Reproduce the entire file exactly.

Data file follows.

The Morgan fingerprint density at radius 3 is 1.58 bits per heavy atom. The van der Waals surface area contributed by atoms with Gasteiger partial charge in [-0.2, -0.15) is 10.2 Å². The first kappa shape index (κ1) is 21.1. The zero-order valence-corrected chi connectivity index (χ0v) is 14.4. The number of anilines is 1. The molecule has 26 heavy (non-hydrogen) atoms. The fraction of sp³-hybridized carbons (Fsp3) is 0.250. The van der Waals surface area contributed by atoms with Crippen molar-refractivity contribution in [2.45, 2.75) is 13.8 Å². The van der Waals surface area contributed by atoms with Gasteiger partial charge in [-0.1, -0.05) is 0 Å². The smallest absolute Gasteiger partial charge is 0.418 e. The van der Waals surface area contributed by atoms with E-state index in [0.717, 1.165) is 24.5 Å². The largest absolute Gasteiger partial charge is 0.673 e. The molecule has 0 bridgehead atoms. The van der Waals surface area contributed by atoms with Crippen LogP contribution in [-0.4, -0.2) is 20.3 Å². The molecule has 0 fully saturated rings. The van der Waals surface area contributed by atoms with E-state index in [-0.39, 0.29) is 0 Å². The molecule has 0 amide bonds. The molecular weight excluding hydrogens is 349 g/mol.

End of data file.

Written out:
The Morgan fingerprint density at radius 3 is 1.58 bits per heavy atom. The van der Waals surface area contributed by atoms with Gasteiger partial charge in [-0.2, -0.15) is 10.2 Å². The first kappa shape index (κ1) is 21.1. The zero-order valence-corrected chi connectivity index (χ0v) is 14.4. The number of anilines is 1. The molecule has 26 heavy (non-hydrogen) atoms. The fraction of sp³-hybridized carbons (Fsp3) is 0.250. The van der Waals surface area contributed by atoms with Crippen molar-refractivity contribution in [2.45, 2.75) is 13.8 Å². The van der Waals surface area contributed by atoms with Gasteiger partial charge in [-0.1, -0.05) is 0 Å². The smallest absolute Gasteiger partial charge is 0.418 e. The van der Waals surface area contributed by atoms with E-state index in [0.717, 1.165) is 24.5 Å². The largest absolute Gasteiger partial charge is 0.673 e. The molecule has 0 bridgehead atoms. The van der Waals surface area contributed by atoms with Crippen LogP contribution in [-0.4, -0.2) is 20.3 Å². The molecule has 0 fully saturated rings. The van der Waals surface area contributed by atoms with E-state index in [-0.39, 0.29) is 0 Å². The molecule has 0 amide bonds. The molecular weight excluding hydrogens is 349 g/mol.